The Playboy of the Western World review

Kathryn McCartin, Adam Henderson-Scott (playing Pegeen Mike and Christy Mahon) and an impressive supporting cast can be seen in a great production of The Playboy of the Western World. Picture: Mandy Gasson

5 stars

By David Hennessy

Following on from impressive performances of Russian classics at Theatro Technis, Gavin McAlinden and his acting gymnasium present their latest production, JM Synge’s The Playboy of the Western World, rather aptly upstairs in The Corrib Rest. The space works really well with the audience allowed up close and the employment of a ceilidh band and dancers from Scoil Rince Rochford are very nice touches.

The play opens in a public house where Margaret Pegeen Mike serves as barmaid and is preparing to spend a night alone with her father undertaking a journey. The strange Christy Mahon, played by Adam Henderson-Scott, arrives. He is obviously troubled and it soon transpires that he killed his own father in retaliation to a lifetime of his father’s abuse. Although his tale is shocking, it earns Christy respect due to the courage it applies. On hearing it, publican Michael James reasons Christy is keen to employ Christy and sees him as the man to guard the house and his daughter while he is away. Pegeen Mike is also taken with his story and left alone, the pair get very close.

However, Christy’s story later falls apart when his father (James Tully), only wounded, comes after him and tells another side of Christy’s heroic tale. Exposed as a coward, liar and shamed, Christy erupts into a violent rage, a rage that could make him carry out the deed he has already spoken of and for all the village to see. However, this will win him no favour with Kathryn McCartin’s Pegeen telling him: “There’s a great gap between a gallows story and a dirty deed.”

Adam Henderson-Scott is excellent as Christy. First he admirably pulls off the brooding and haunted look of a man who is running from his own dirty deeds. But when his story is revered much more than condemned and females hurry from all around to see “brave” Christy, we see him play a man whose seen his dreams come true. Perhaps his best performance comes at the end though when Christy is shamed and revealed not to be the hero he was first taken to be. All is even more impressive when you realise Adam is from Newcastle as his accent is flawless.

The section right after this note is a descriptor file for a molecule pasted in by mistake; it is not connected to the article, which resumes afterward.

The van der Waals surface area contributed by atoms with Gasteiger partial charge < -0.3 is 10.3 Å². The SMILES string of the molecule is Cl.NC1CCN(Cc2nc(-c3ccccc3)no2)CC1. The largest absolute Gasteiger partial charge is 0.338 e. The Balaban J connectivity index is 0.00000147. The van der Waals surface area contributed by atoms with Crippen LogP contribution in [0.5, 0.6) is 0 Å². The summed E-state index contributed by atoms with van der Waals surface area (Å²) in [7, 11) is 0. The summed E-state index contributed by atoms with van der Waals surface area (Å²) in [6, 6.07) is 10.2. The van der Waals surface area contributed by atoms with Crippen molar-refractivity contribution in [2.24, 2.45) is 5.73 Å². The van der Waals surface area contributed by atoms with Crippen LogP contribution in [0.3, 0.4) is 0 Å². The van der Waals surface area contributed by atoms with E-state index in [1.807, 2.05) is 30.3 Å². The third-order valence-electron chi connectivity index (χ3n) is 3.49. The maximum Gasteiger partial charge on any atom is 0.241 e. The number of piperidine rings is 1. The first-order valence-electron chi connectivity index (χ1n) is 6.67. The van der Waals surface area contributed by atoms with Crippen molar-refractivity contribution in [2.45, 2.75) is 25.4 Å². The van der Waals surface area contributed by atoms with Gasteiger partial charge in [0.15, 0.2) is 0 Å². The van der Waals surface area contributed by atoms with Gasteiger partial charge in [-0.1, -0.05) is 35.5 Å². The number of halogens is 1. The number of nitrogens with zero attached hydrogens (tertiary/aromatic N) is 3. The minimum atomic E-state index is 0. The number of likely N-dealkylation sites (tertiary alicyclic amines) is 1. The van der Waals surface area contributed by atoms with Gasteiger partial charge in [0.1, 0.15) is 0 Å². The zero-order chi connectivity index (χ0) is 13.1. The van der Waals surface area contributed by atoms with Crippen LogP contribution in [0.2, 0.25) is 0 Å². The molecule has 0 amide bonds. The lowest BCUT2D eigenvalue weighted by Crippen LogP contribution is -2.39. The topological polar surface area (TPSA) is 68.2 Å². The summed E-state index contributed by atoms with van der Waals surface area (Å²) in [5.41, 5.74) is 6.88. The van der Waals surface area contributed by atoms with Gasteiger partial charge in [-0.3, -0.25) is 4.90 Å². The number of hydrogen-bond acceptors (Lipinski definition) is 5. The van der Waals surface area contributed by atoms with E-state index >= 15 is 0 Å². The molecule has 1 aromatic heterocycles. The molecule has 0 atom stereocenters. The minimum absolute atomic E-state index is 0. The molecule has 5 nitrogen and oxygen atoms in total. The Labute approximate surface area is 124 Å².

Kathryn McCartin impresses as Pegeen, showing a wonder at both Christy’s arrival and story that illustrate something of the isolation she has experienced. Like Sasha in Ivanov, she plays a young woman falling hopelessly for the wrong man but very different plays, this shows a different side of her acting. Also, her Munster accent convinces when remembering she is from Antrim.

Characters like cowardly Shawn Keogh, played by Tommy Walsh, and the local ladies who visit, played by Anne Marie McAuley, Jacqui Shiel, Suzie Houlihan, and Rebecca Hadril, provide some of the best comedy moments of the play.

Although his controversial play would have been an early example with The Playboy provoking riots when first performed in Dublin, Synge’s theme (the glorification of violence) has been tackled many times since. Seeing Christy’s story make him something of a local celebrity is reminiscent of Oliver Stone’s Natural Born Killers where mass murder made Mickey and Mallory superstars but in the case, the media fed the legend rather than story telling.

Setting and costume have been kept to a minimum in Charm Offensive’s performances of Ivanov and The Seagull in order to keep the onus on performances. There has been more effort here on minimal but impressive props such as a realistic hearth and very suitable costumes but performances are still the same high standard.

The Playboy of the Western World is on at the Corrib Rest until 19th January, shows starting at 7.30pm. For more information or to book tickets, call 07572283382 or email


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